Digital IDs as Legal Form of Identification

Beginning Dec. 1, 2019, digital identifications such as driver’s licenses and non-driver IDs will be valid forms of identification in Colorado. This change is the result of an executive order signed by the governor of Colorado on October 30, 2019. The Digital ID enables Coloradans to create an electronic version of their Colorado driver license or state identification (ID) card and can be displayed on smartphones for proof of identification, age, and address within Colorado. The Executive order states in part that:

The Colorado Digital ID shall be authorized and may be accepted, as a legal form of personal identification for use in Colorado.

Several other states are also moving toward digital IDs – Alabama, Arizona, Idaho, Iowa, Maryland, Ohio – along with Washington, D.C. Two states, Alabama and Arizona, are partnering with IDEMIA on electronic ID (eID) projects to secure residents’ identities in other contexts besides getting behind the wheel. IDEMIA, which works with about 80 percent of U.S. DMVs on licensing programs. Iowa was poised to adopt digital driver’s license technology in 2018, but its adoption has been pushed back to 2020.

The Alabama Department of Revenue announced a pilot in April, testing an eID to secure state tax returns — and offering priority processing to residents who try it out. On their website, officials reminded visitors the eID is the:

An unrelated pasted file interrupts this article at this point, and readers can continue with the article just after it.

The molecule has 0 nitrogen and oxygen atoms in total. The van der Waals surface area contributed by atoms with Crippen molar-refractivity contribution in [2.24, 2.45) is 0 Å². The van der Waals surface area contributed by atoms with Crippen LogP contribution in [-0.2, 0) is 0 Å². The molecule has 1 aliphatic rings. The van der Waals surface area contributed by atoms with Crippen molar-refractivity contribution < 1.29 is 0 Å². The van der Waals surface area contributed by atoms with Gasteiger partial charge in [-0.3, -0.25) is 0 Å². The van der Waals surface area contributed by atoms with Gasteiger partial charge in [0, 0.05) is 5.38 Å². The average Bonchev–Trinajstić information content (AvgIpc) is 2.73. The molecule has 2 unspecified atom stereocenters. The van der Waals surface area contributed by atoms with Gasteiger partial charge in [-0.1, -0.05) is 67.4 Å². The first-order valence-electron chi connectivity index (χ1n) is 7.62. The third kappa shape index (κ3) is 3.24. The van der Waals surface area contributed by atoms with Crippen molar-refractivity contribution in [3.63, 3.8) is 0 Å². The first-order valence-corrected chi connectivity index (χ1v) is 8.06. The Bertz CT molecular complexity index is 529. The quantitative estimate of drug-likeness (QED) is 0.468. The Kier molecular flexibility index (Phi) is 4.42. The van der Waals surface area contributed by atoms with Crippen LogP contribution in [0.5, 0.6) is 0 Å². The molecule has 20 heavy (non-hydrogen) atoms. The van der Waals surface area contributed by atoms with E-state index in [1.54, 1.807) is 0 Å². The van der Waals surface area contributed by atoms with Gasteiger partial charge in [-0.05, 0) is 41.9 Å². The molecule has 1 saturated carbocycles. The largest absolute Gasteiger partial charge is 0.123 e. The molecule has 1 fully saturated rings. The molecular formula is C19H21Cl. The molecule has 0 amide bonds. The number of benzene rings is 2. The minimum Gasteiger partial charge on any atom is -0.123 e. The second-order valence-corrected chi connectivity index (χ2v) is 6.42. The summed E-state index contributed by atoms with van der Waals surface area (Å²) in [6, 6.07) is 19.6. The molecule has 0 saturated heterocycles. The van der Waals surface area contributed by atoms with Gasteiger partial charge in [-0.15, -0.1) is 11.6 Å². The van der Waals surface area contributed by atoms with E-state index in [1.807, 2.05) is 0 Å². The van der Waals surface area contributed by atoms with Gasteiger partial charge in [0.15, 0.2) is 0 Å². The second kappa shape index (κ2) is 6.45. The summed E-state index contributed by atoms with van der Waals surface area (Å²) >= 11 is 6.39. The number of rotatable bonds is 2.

[O]nly online ID that ties back to the in-person proofing process your Alabama Law Enforcement Agency (ALEA) conducts when you apply for a driver’s license or state ID.

Of course, there are a number of questions around digital IDs, including whether they would be accepted in another state for use with remote online notarization. As an example, Ohio’s law requires “satisfactory evidence” for the identification requirement. The question is whether Ohio would accept a Colorado digital ID when an Ohio Notary is notarizing documents for someone in Colorado. According to the Ohio Secretary of State, digital IDs would be a valid form of identification because they are legal in Colorado.

As the saying goes … the only constant is change. It will be interesting to see how digital IDs progress and when Mississippi starts looking into them.